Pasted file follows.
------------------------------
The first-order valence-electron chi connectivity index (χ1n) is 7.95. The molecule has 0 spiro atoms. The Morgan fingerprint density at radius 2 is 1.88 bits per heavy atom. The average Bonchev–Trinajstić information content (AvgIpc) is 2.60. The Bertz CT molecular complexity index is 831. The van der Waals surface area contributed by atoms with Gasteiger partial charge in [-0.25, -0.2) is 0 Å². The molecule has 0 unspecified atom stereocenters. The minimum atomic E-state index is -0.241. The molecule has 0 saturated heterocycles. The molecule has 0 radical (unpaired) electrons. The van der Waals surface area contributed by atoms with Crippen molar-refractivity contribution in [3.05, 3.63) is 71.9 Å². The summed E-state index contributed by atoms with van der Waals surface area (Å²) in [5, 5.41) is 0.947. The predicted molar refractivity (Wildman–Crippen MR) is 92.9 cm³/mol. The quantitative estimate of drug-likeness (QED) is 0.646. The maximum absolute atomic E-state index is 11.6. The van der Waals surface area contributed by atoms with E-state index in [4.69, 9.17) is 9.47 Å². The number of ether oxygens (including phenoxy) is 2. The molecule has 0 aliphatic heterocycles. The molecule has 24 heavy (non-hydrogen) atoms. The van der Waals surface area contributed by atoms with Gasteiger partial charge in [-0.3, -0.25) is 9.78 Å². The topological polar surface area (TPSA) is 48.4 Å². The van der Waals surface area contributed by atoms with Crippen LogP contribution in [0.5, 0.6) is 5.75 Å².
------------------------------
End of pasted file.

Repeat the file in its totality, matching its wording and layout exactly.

The first-order valence-electron chi connectivity index (χ1n) is 7.95. The molecule has 0 spiro atoms. The Morgan fingerprint density at radius 2 is 1.88 bits per heavy atom. The average Bonchev–Trinajstić information content (AvgIpc) is 2.60. The Bertz CT molecular complexity index is 831. The van der Waals surface area contributed by atoms with Gasteiger partial charge in [-0.25, -0.2) is 0 Å². The molecule has 0 unspecified atom stereocenters. The minimum atomic E-state index is -0.241. The molecule has 0 saturated heterocycles. The molecule has 0 radical (unpaired) electrons. The van der Waals surface area contributed by atoms with Crippen molar-refractivity contribution in [3.05, 3.63) is 71.9 Å². The summed E-state index contributed by atoms with van der Waals surface area (Å²) in [5, 5.41) is 0.947. The predicted molar refractivity (Wildman–Crippen MR) is 92.9 cm³/mol. The quantitative estimate of drug-likeness (QED) is 0.646. The maximum absolute atomic E-state index is 11.6. The van der Waals surface area contributed by atoms with E-state index in [4.69, 9.17) is 9.47 Å². The number of ether oxygens (including phenoxy) is 2. The molecule has 0 aliphatic heterocycles. The molecule has 24 heavy (non-hydrogen) atoms. The van der Waals surface area contributed by atoms with Gasteiger partial charge in [-0.3, -0.25) is 9.78 Å². The topological polar surface area (TPSA) is 48.4 Å². The van der Waals surface area contributed by atoms with Crippen LogP contribution in [0.5, 0.6) is 5.75 Å².